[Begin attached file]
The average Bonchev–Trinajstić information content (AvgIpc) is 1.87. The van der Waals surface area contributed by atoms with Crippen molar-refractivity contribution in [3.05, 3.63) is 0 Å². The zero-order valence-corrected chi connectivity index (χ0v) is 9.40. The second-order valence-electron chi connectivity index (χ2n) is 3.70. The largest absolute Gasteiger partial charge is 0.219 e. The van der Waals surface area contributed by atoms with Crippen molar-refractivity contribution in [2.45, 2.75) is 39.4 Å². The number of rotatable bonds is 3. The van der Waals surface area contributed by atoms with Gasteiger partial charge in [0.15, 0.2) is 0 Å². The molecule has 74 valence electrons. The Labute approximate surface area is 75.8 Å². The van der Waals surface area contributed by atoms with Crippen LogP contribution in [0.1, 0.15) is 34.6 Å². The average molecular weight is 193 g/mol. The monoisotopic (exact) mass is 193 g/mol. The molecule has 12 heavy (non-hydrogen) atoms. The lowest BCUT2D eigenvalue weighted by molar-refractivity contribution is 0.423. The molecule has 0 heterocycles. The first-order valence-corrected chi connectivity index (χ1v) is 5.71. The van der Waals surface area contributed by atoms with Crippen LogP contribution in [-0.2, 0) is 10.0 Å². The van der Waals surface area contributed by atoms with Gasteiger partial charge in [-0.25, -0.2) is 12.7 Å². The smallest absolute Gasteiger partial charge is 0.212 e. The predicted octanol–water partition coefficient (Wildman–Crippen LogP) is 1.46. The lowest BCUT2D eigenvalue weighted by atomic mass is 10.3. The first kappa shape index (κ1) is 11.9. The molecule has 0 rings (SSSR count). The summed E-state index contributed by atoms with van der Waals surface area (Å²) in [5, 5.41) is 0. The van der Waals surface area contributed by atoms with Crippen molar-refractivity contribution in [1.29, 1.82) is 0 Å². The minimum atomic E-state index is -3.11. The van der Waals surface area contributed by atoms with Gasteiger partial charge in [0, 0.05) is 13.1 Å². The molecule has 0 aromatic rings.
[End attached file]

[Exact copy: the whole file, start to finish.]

The average Bonchev–Trinajstić information content (AvgIpc) is 1.87. The van der Waals surface area contributed by atoms with Crippen molar-refractivity contribution in [3.05, 3.63) is 0 Å². The zero-order valence-corrected chi connectivity index (χ0v) is 9.40. The second-order valence-electron chi connectivity index (χ2n) is 3.70. The largest absolute Gasteiger partial charge is 0.219 e. The van der Waals surface area contributed by atoms with Crippen molar-refractivity contribution in [2.45, 2.75) is 39.4 Å². The number of rotatable bonds is 3. The van der Waals surface area contributed by atoms with Gasteiger partial charge in [0.15, 0.2) is 0 Å². The molecule has 74 valence electrons. The Labute approximate surface area is 75.8 Å². The van der Waals surface area contributed by atoms with Crippen LogP contribution in [0.1, 0.15) is 34.6 Å². The average molecular weight is 193 g/mol. The monoisotopic (exact) mass is 193 g/mol. The molecule has 12 heavy (non-hydrogen) atoms. The lowest BCUT2D eigenvalue weighted by molar-refractivity contribution is 0.423. The molecule has 0 heterocycles. The first-order valence-corrected chi connectivity index (χ1v) is 5.71. The van der Waals surface area contributed by atoms with Crippen LogP contribution in [-0.2, 0) is 10.0 Å². The van der Waals surface area contributed by atoms with Gasteiger partial charge in [-0.25, -0.2) is 12.7 Å². The smallest absolute Gasteiger partial charge is 0.212 e. The predicted octanol–water partition coefficient (Wildman–Crippen LogP) is 1.46. The lowest BCUT2D eigenvalue weighted by atomic mass is 10.3. The first kappa shape index (κ1) is 11.9. The molecule has 0 rings (SSSR count). The summed E-state index contributed by atoms with van der Waals surface area (Å²) in [5, 5.41) is 0. The van der Waals surface area contributed by atoms with Crippen molar-refractivity contribution in [1.29, 1.82) is 0 Å². The minimum atomic E-state index is -3.11. The van der Waals surface area contributed by atoms with Gasteiger partial charge in [0, 0.05) is 13.1 Å². The molecule has 0 aromatic rings.